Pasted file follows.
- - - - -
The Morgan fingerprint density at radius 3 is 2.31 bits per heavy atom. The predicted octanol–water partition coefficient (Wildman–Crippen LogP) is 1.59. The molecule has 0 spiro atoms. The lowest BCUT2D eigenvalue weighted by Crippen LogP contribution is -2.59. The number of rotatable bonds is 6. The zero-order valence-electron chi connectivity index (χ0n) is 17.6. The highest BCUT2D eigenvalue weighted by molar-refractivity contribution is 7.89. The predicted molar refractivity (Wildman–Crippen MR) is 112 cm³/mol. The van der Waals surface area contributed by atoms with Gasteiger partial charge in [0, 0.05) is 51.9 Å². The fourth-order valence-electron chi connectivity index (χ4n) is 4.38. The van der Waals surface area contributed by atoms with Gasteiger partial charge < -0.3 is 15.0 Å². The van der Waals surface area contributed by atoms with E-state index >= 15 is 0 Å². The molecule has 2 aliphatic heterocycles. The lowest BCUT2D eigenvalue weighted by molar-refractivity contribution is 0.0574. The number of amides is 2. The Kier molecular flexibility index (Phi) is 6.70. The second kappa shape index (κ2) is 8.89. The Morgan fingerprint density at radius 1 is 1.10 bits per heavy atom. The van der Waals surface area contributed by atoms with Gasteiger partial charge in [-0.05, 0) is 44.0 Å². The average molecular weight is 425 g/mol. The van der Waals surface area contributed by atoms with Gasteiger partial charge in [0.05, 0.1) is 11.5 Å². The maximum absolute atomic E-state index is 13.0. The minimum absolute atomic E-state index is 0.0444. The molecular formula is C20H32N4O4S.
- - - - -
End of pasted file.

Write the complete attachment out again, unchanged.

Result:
The Morgan fingerprint density at radius 3 is 2.31 bits per heavy atom. The predicted octanol–water partition coefficient (Wildman–Crippen LogP) is 1.59. The molecule has 0 spiro atoms. The lowest BCUT2D eigenvalue weighted by Crippen LogP contribution is -2.59. The number of rotatable bonds is 6. The zero-order valence-electron chi connectivity index (χ0n) is 17.6. The highest BCUT2D eigenvalue weighted by molar-refractivity contribution is 7.89. The predicted molar refractivity (Wildman–Crippen MR) is 112 cm³/mol. The van der Waals surface area contributed by atoms with Gasteiger partial charge in [0, 0.05) is 51.9 Å². The fourth-order valence-electron chi connectivity index (χ4n) is 4.38. The van der Waals surface area contributed by atoms with Gasteiger partial charge < -0.3 is 15.0 Å². The van der Waals surface area contributed by atoms with E-state index >= 15 is 0 Å². The molecule has 2 aliphatic heterocycles. The lowest BCUT2D eigenvalue weighted by molar-refractivity contribution is 0.0574. The number of amides is 2. The Kier molecular flexibility index (Phi) is 6.70. The second kappa shape index (κ2) is 8.89. The Morgan fingerprint density at radius 1 is 1.10 bits per heavy atom. The van der Waals surface area contributed by atoms with Gasteiger partial charge in [-0.05, 0) is 44.0 Å². The average molecular weight is 425 g/mol. The van der Waals surface area contributed by atoms with Gasteiger partial charge in [0.05, 0.1) is 11.5 Å². The maximum absolute atomic E-state index is 13.0. The minimum absolute atomic E-state index is 0.0444. The molecular formula is C20H32N4O4S.